“To pay attention to someone can be a political act,” Aliza Nisenbaum says quietly. For the last four years, the artist has been painting portraits of undocumented immigrants (mostly from Mexico and Central America) in New York City, giving recognition and dignity to individuals who are often obliged to live in the shadows. Her work, in which sensitively rendered figures appear in brightly patterned, semiabstract settings, caught the attention of Whitney Biennial curators Christopher Lew and Mia Locks, and will appear in the exhibition next month. “She’s clearly not painting people she finds on Facebook,” says Lew. “There’s a real back and forth that happens between painter and subject because they know each other so well.” Aliza, 39, grew up in Mexico City, the child of a Scandinavian-American mother and a Russian Jewish father. (Her name, pronounced “Aleeza,” means “happiness” in Hebrew.) She teaches undergraduate painting and drawing at Columbia—she is also the director of graduate studies in the visual-arts program there—lives in Harlem, and does not yet have a New York gallery, though several are now wooing her. Five years ago, she volunteered to teach a class at Immigrant Movement International, a community space in Queens started by the Cuban-born artist and activist Tania Bruguera. Recognizing that what her mostly Hispanic students really needed was to learn English, Aliza says, “I told Tania I would teach English through feminist art history.” According to Bruguera, Aliza’s “was one of the iconic workshops in the project. In her English classes, using images of art history and women as models, that group not only learned colors, landscapes, and names of objects, they also learned a lot about themselves. In the process it came out that quite a few of the women were going through domestic violence, and because of that, we started another workshop on that subject.” Aliza’s students responded to her unselfish nature and alert empathy, and they began telling her stories about how they came to America. She got so interested in their lives that she asked many of them if they would sit for portraits, and most were very happy to comply. “Many of the people I painted were used to hiding from visibility. But there’s a kind of mutuality that happens in sitting for a portrait. When you’re painting, you’re looking at every little part of their face, and they would ask me about growing up in Mexico City and how I came here. It’s a very intimate thing.” All Aliza’s paintings are done from life. She goes to her sitters’ apartments and their children’s birthday parties, incorporates elements of their lives—fabrics, mosaic tile floors, brightly colored walls—and invites them to her place, where she’ll cook for them. She’ll paint the same person multiple times, sometimes alone, sometimes with children, husband, and other family members. “The subjects have a say in how they’re depicted, and what they wear to represent their image,” Aliza says. One man didn’t like his portrait because she’d painted him with stubble, so she painted him again—this time without stubble and wearing his best ostrich-leather boots. From the beginning, she made it clear that she wanted to remunerate her sitters for their time. She offered money or art classes or one of her paintings. “Aliza’s painting of me hangs in my home along with artworks made by my daughter,” says her first model from Immigrant Movement. “She earned my trust almost immediately. We speak the same language—Spanish—and her modesty, kindness, and the way she listens closely made me feel comfortable as soon as I met her.” Aliza’s own family history is complex. Her great-grandfather David Nisenbaum and his family fled the pogroms in what is now Belarus before World War I and ended up in Mexico because U.S. immigration laws barred their entry. Family lore has it that David sold everything, put the money into a diamond, and brought it over sewn into his daughter’s favorite floppy doll. (She was told to “hold on to it with your life.”) Aliza’s Norwegian great-grandmother Grace Gundmanson Kravik fled an arranged marriage with a 45-year-old man when she was fifteen. She eventually got to Seattle, where she married a Swedish-born ski champion. Aliza’s future parents met on the Paseo de la Reforma in Mexico City. Nancy Anderson, who had inherited her grandmother’s Scandinavian beauty and her willful, adventurous spirit, made an indelible impression on Samuel Nisenbaum. “She was the only platinum blonde he had ever seen,” Aliza says. They married soon afterward and had Aliza and her sister, Karin, four years younger. (Karin went on to be a child star in the internationally famous Mexican telenovela Carrusel.) The family lived in a big house in what was then a semirural part of town, where they grew their own vegetables and had a menagerie of ducks, geese, a goat, and many dogs and cats. Karin was passionately fond of animals, but Aliza, from the age of three, cared mostly about art. Her mother made paintings of flowers—large, Georgia O’Keeffe–like blooms—and taught a willing Aliza to draw and paint. “I really admired my mom, who converted to Judaism and was supereccentric and beautiful,” says Aliza. “She wore flower-patterned dresses and didn’t look like anyone else in my environment. It was a very exuberant childhood.” Her father’s leather-goods business took him to New York at least once a year, and he would bring the family along, introducing Aliza to the art world there. “I remember seeing a Lucian Freud show, and a Matisse show at MoMA, and asking my dad to please buy me the Matisse catalog—which I still have.” Her parents divorced when she was fourteen. Aliza and Karin lived with their father in Mexico and spent summers in St. Louis with their mother and her new husband, a wealthy Mexican-American whose main interest was butterfly hunting. After a two-year foray into psychology, which she studied in Mexico City, Aliza realized that she was much more interested in painting. At the School of the Art Institute of Chicago, where she earned her B.F.A. and M.F.A., she developed a highly personal, intimate style of painting that blurred the line between figuration and abstraction, with bold compositions and flat planes influenced by the great Mexican muralists—Rivera, Orozco, and María Izquierdo, whose work she reveres. While at the Art Institute, Aliza shared a one-bedroom apartment with her sister, who studied philosophy at the University of Chicago. Karin introduced Aliza to the work of the Lithuanian-French philosopher Emmanuel Levinas, who argued that ethical responsibility and openness to other people were the beginnings of knowledge. “Levinas says that all ethics comes from the face-to-face relationship,” Aliza says, “not from something external.” His thinking has been a major influence on her work and is clearly evident in her many-layered, deeply observed portraits. Portraits are often said to reveal more about the artist than the subject, but in Aliza’s work, this is not the case—what you see is an open, questing approach, an attempt to understand what cannot ever be fully understood. As Aliza puts it, “The one phenomenon that you can’t really describe is the face of another, somehow. I was so interested in that early on.” Aliza’s studio is in the second bedroom of her modestly comfortable Harlem apartment. Although she had always wanted to live in New York City, she stayed in Chicago until 2008 because she had a boyfriend there, and a gallery that showed her work, which had moved into large-scale abstract paintings—some of them fourteen feet long. “I was burning to come here the whole time,” Aliza says. “New York is much more like Mexico, much more my sensibility.” When I visit her in Harlem, three immigrant portraits hang on the studio walls. On the easel is an unfinished still life, one of a series that shows handwritten letters with fanciful drawings on them. In the sitting room, a small portrait of her by the artist Patricia Treib, her closest friend, hangs on the wall. They went to Fort Greene Park in Brooklyn one day in the summer of 2015 and made portraits of each other in the act of painting. “We exchanged them on the spot,” Treib later tells me. “I’ve known her for seventeen years. We were in a drawing class together at the Art Institute of Chicago as undergrads, and I felt this instant kinship.” Aliza has a small group of friends, whom she sees frequently. She’s still very close to her parents, enjoys windsurfing with her dad in Mexico, and, when we met, was about to go to India for the first time with three of her Nisenbaum aunts. On evenings when she’s not out salsa dancing or at home cooking one of her special Mexican dishes for friends (such as crepes filled with huitlacoche, a delicacy that grows on corn), she spends most of her time reading or painting. She broke up with a longtime boyfriend last summer. This year, Aliza will turn 40. Neither she nor Karin, who now teaches philosophy at Colgate and who married a year and a half ago, has children yet. “I always thought I was going to be a mom,” Aliza says, “but the opportunity hasn’t presented itself.” She could see herself adopting a child one day.  “We have actually talked about whether I could have a child and we could take care of it together,” Karin says, laughing. “We complement each other in really good ways.” Treib is the one who introduced Aliza to a lot of young New York artists, including Josephine Halvorson and Mira Dancy. “It completely opened my mind to meet those recent Columbia grads who were really engaged with painting—working on easels and en plein air. That revolutionized my thinking, gave me carte blanche to go back into figurative work.” The new work turned out to be flower paintings—intense, eleven-by-eight-inch bouquets of gardenias, roses, or peonies (usually whatever she could find at her local bodega). Perhaps they are a nod to her mom’s still lifes, but Aliza’s flowers burst out of the space that encloses them. These paintings led directly to her immigrant portraits, several of which were shown in 2014 at the New York art space White Columns. Three new portraits and the letter painting will be at the Whitney Biennial. Particularly striking is the very large, wonderfully tender canvas of a father and daughter on their turquoise-covered sofa, reading The New York Times. The front page features the police killing last July of a black man in his car, filmed by his girlfriend. Like all of Aliza’s recent works, it’s an indelible image that makes the viewer stop short and spend time with it. Throughout the world, immigration has recently become an explosive issue, but Aliza could not be accused of latching onto this hot topic as a career move; she started her immigrant portraits more than four years ago, and the way she goes about them is deeply sensitive and far from exploitative. “After coming into close contact with these people through my volunteer teaching and seeing how heroic and inspiring they were to me, I decided to memorialize them in portraits. Revolutionary movements are always made when different people come into solidarity with each other,” she remarks. “I hope my work is more complex than just the issue of immigration.” Aliza is often frustrated by people who think painting can’t participate in political discourse. “Painting is seen as the market art, and the art that gets seen as political and intellectual is conceptual, nonmaterial work,” she says. Nobody would deny the lasting impact of Goya’s The Third of May 1808 or Picasso’s Guernica, though, and Aliza is convinced that painting—and pictorial beauty—is as relevant today as it has ever been. “Sometimes you can feel that it’s indulgent to make work in the current environment. But I think this is exactly what artists do. They heal, they speak. This is when it’s most urgent to make work. I’m never going to stop painting.”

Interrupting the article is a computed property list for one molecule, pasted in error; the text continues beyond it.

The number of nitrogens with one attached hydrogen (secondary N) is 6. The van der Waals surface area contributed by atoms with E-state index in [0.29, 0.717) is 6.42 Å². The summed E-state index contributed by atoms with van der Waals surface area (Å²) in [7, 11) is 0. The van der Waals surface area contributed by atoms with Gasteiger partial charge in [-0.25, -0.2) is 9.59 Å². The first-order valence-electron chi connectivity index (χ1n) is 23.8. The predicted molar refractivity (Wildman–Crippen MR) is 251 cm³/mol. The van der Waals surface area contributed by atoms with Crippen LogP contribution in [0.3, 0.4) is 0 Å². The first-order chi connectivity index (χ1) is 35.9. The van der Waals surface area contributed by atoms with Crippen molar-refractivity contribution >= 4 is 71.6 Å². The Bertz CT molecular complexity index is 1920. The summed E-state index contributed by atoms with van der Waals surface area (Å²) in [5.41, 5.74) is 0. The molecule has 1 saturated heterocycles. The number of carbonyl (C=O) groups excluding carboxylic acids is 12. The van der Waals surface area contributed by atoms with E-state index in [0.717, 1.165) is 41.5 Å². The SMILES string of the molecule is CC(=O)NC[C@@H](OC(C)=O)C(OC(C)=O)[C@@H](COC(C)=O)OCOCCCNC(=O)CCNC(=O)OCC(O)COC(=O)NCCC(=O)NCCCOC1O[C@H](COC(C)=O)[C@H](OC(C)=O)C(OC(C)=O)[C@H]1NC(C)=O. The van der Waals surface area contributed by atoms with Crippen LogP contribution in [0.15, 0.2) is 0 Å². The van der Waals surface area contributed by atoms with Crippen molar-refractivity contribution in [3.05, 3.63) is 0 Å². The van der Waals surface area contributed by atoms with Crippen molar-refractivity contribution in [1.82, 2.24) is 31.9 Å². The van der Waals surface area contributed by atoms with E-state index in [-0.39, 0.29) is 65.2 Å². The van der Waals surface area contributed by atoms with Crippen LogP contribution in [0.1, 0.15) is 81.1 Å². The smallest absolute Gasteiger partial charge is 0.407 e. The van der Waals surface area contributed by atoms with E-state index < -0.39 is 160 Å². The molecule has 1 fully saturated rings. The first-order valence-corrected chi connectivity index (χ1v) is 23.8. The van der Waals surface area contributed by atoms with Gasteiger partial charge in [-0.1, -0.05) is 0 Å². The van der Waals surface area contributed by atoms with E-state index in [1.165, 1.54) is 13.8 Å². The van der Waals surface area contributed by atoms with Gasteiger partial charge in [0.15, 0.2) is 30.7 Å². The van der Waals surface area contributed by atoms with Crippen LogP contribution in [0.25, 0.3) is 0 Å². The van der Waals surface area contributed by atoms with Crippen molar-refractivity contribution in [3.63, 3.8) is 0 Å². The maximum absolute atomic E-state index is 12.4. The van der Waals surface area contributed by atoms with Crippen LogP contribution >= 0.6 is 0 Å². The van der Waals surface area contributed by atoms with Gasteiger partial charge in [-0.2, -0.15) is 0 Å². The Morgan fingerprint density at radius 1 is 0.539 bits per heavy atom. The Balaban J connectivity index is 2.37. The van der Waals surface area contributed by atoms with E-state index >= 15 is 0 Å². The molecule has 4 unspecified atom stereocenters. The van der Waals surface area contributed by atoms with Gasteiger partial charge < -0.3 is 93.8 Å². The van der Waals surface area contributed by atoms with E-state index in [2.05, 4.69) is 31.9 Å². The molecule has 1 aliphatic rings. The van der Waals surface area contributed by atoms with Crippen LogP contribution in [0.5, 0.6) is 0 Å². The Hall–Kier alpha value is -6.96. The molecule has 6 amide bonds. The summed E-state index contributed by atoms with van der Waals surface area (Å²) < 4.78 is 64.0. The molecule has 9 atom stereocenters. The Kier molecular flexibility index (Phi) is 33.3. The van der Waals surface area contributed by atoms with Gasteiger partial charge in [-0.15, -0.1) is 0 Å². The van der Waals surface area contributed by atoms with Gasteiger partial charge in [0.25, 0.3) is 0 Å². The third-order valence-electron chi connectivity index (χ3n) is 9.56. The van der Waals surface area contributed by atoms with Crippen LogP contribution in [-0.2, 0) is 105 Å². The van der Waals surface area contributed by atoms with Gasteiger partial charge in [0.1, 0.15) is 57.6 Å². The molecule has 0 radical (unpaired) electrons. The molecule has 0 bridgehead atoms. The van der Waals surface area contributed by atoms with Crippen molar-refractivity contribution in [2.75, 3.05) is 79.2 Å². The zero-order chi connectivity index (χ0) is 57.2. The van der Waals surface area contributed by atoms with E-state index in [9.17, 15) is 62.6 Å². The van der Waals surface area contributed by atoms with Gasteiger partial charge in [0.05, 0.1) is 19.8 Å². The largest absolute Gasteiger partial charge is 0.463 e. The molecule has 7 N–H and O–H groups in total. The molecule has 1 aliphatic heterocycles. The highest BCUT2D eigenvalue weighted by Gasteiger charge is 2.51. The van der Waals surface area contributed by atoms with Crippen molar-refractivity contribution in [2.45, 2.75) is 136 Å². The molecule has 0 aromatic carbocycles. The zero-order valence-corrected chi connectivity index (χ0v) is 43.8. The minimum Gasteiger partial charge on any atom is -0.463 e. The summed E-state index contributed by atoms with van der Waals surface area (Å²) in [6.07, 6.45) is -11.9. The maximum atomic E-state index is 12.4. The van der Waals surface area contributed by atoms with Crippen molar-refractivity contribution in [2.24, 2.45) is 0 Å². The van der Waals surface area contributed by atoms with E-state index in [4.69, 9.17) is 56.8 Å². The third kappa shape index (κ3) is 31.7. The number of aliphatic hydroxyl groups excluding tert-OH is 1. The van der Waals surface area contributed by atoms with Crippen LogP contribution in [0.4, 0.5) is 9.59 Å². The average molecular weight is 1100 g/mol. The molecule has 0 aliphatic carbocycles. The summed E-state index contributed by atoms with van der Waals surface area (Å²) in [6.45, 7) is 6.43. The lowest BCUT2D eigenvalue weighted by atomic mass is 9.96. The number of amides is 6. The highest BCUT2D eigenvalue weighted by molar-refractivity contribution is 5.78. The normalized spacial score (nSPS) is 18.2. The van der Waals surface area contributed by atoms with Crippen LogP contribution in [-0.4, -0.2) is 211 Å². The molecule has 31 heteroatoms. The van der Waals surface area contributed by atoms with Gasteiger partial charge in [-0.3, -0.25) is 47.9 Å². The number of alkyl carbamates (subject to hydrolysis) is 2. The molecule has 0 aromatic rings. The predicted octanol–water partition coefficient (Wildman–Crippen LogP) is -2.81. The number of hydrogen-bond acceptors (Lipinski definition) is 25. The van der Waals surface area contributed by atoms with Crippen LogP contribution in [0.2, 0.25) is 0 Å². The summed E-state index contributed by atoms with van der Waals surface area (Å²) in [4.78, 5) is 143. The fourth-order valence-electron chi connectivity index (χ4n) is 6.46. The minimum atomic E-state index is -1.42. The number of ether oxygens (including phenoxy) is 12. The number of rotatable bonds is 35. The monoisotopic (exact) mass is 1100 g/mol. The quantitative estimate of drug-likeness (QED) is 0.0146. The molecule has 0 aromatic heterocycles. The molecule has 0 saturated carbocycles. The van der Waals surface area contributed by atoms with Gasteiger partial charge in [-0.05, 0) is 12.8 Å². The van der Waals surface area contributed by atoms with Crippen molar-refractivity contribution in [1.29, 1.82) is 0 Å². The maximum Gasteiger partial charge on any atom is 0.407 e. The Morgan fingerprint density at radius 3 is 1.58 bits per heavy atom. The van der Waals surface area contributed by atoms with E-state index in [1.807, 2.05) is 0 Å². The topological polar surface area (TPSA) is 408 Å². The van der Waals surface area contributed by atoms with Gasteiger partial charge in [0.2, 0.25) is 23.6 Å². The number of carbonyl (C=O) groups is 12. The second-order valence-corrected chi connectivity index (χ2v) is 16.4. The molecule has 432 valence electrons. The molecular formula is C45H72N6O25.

The post Who Says Painting Can’t Be Political? appeared first on Vogue.